TAKING STOCK: Is India shining?
On December 6, 2004, this column carried my article ‘copy China, not India’. A friend, Ramesh, objected. “Isn’t India doing well?” he asked.
India is not merely doing well, it is shining. India has never done better: the stock market is at its peak; foreigners are investing in amounts never seen before; trade is at its all time high; earnings from outsourcing and software exports are the world’s envy; the treasury is bulging with reserves of $125 billion; and more. The signs of prosperity are everywhere. There are more cars, cell phones, houses, flyovers, cinema halls, shopping malls, foreign goods, and TV channels.
Delhi is beginning to look more like the rich cities of the West than the Delhi I was used to. Clothes from Nike, Levis, Benetton, Hugo Boss, and Van Heusen vie for attention. McDonald, KFC, TGIF, and Dominos offer the most popular of the world’s fast foods. Wines and cheeses from all over the world have finally arrived. Honda, GM, Hyundai, Suzuki, Ford, and Mercedes cars are seen all over. No international hotel chain worth its name wants to be left without a presence: there is the Hyatt, Marriott, Holiday Inn, Intercontinental, Hilton, Meridian, Crowne Plaza, and Radisson.
Yes, India has come a long way since Manmohan Singh first liberalised India’s economy in the 90’s. What could not be done with strict government controls in the 45 years of the leftist-socialist Nehru-Indira-Rajiv period, has been achieved in under 14 years of limited market reforms. Everyone is benefiting. In fact there is no way to keep the advantages limited to a few. What is happening in India is not unique. Goods which start out as luxuries for a handful eventually become everyday necessities for a majority.
Millions of Indians are now hooked to their cell phones. These now exceed the number of landlines in most States. Phones, which were available to eight million people when the government operated the network just a decade ago, are now owned by 90 million. In the next 2-3 years cell phones will be held by 200 to 300 million subscribers.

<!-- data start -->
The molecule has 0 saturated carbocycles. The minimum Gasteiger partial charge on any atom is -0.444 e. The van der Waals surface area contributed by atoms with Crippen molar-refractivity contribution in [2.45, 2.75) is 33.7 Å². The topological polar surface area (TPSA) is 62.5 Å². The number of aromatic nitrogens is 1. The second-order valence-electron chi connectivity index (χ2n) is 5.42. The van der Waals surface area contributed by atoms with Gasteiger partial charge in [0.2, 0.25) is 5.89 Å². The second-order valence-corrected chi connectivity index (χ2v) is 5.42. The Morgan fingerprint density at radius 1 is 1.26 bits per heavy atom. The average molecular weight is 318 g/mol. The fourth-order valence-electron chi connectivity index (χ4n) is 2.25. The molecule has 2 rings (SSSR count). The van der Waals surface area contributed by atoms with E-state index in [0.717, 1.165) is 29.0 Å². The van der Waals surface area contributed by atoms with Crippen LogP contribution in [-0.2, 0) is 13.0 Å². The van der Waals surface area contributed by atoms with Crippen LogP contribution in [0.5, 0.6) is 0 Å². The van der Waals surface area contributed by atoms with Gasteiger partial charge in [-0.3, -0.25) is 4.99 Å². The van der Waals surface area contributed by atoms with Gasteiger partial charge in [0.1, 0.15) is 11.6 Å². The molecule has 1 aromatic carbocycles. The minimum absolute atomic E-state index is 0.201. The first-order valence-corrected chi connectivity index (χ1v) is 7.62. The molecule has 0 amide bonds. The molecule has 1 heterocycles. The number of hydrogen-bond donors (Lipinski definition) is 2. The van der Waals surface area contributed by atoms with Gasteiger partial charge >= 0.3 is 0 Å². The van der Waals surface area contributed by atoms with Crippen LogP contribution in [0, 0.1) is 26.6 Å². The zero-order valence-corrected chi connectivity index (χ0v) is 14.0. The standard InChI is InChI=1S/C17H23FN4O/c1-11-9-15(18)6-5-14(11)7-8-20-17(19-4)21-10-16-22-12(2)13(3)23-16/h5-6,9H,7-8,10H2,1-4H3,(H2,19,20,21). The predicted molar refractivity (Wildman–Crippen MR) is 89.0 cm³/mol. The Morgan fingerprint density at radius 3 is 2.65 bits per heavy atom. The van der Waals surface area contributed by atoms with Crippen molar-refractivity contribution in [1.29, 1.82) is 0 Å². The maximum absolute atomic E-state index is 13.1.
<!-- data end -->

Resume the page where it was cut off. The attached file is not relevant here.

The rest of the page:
Under state ownership people could view only what India’s government TV channels wanted. Not any longer. Private telecasting companies have spelt the end of programmes showing Indians how to grow potatoes. Dozens of channels now compete for ‘eyeballs’ with never ending creativity.
Hardly anyone flew during the days of Indira Gandhi, 50 million people will do so in 2005. Outbound tourism from India is set to break all records. Every major country is wooing the India traveller. With the end of monopoly of Indian Airlines and Air India, private airlines are taking ‘flying’ to the masses. Those who owned the Fiat and Ambassador cars earlier now ride in Mercedes, Fords, and Hondas. Those who rode scooters have Maruties, and those who had bicycles have scooters and motorcycles. Those who walked have cycles, or use the new underground trains.
It is not Delhi alone, but other cities also which are being metamorphosed. Benefits are spreading, rural areas are doing even better. Most companies are reporting that the highest growth in sales of their products is being witnessed, not in big cities but, in smaller towns and villages.
So where is the problem? Why did I ask Nepal to copy China not India? It is just that India can do better. It can shine ever more brightly by letting markets, which are doing so well with the half chance that they got, take care of education, employment, and development too. India can overtake China only if it junks wasteful populist measures and reduces government intervention in the economy. India needs to stop collecting taxes in the name of education. It needs to shelve plans to spend 60,000 crore rupees in guaranteeing jobs to the poor. Labour laws need to be rescinded, reservation for small industries and for jobs needs to end. Currency needs to be convertible and foreign investment easier. Customs and excise duties need elimination.
India’s growth will then go from six to eight per cent which is great, right into the stuff of legends perhaps touching 20 per cent. However, until such policy changes happen it will be China which will remain ahead.
(The writer can be contacted at: email@example.com)